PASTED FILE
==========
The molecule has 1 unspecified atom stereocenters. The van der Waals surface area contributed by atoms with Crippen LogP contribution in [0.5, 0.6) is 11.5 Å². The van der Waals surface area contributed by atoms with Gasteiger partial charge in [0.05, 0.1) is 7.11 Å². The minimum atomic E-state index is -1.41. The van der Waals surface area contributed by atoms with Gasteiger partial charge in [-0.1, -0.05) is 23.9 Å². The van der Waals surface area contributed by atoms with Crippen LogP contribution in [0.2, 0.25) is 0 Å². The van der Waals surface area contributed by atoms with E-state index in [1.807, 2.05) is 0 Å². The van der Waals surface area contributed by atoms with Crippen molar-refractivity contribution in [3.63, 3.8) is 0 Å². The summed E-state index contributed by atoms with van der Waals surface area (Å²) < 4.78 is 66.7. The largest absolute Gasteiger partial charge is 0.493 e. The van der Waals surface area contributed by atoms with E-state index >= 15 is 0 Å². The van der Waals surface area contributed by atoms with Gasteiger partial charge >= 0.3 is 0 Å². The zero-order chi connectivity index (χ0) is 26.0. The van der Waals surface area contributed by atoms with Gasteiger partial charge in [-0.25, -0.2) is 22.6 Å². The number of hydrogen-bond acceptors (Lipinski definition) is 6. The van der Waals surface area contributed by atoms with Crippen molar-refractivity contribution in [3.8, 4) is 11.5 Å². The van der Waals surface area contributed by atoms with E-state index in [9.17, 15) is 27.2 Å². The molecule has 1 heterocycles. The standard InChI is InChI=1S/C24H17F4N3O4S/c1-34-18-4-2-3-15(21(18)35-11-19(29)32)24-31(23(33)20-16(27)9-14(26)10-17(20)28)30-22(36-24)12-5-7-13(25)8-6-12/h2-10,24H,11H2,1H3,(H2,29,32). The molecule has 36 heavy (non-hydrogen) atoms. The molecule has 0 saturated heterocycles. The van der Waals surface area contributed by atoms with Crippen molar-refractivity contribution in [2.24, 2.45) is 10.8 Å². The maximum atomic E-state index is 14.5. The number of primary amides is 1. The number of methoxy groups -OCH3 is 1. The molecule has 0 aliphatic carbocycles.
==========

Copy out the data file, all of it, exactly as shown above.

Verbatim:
The molecule has 1 unspecified atom stereocenters. The van der Waals surface area contributed by atoms with Crippen LogP contribution in [0.5, 0.6) is 11.5 Å². The van der Waals surface area contributed by atoms with Gasteiger partial charge in [0.05, 0.1) is 7.11 Å². The minimum atomic E-state index is -1.41. The van der Waals surface area contributed by atoms with Gasteiger partial charge in [-0.1, -0.05) is 23.9 Å². The van der Waals surface area contributed by atoms with Crippen LogP contribution in [0.2, 0.25) is 0 Å². The van der Waals surface area contributed by atoms with E-state index in [1.807, 2.05) is 0 Å². The van der Waals surface area contributed by atoms with Crippen molar-refractivity contribution in [3.63, 3.8) is 0 Å². The summed E-state index contributed by atoms with van der Waals surface area (Å²) < 4.78 is 66.7. The largest absolute Gasteiger partial charge is 0.493 e. The van der Waals surface area contributed by atoms with E-state index >= 15 is 0 Å². The van der Waals surface area contributed by atoms with Gasteiger partial charge >= 0.3 is 0 Å². The zero-order chi connectivity index (χ0) is 26.0. The van der Waals surface area contributed by atoms with Gasteiger partial charge in [-0.25, -0.2) is 22.6 Å². The number of hydrogen-bond acceptors (Lipinski definition) is 6. The van der Waals surface area contributed by atoms with Crippen molar-refractivity contribution in [3.8, 4) is 11.5 Å². The van der Waals surface area contributed by atoms with E-state index in [9.17, 15) is 27.2 Å². The molecule has 1 heterocycles. The standard InChI is InChI=1S/C24H17F4N3O4S/c1-34-18-4-2-3-15(21(18)35-11-19(29)32)24-31(23(33)20-16(27)9-14(26)10-17(20)28)30-22(36-24)12-5-7-13(25)8-6-12/h2-10,24H,11H2,1H3,(H2,29,32). The molecule has 36 heavy (non-hydrogen) atoms. The molecule has 0 saturated heterocycles. The van der Waals surface area contributed by atoms with Crippen molar-refractivity contribution in [2.24, 2.45) is 10.8 Å². The maximum atomic E-state index is 14.5. The number of primary amides is 1. The number of methoxy groups -OCH3 is 1. The molecule has 0 aliphatic carbocycles.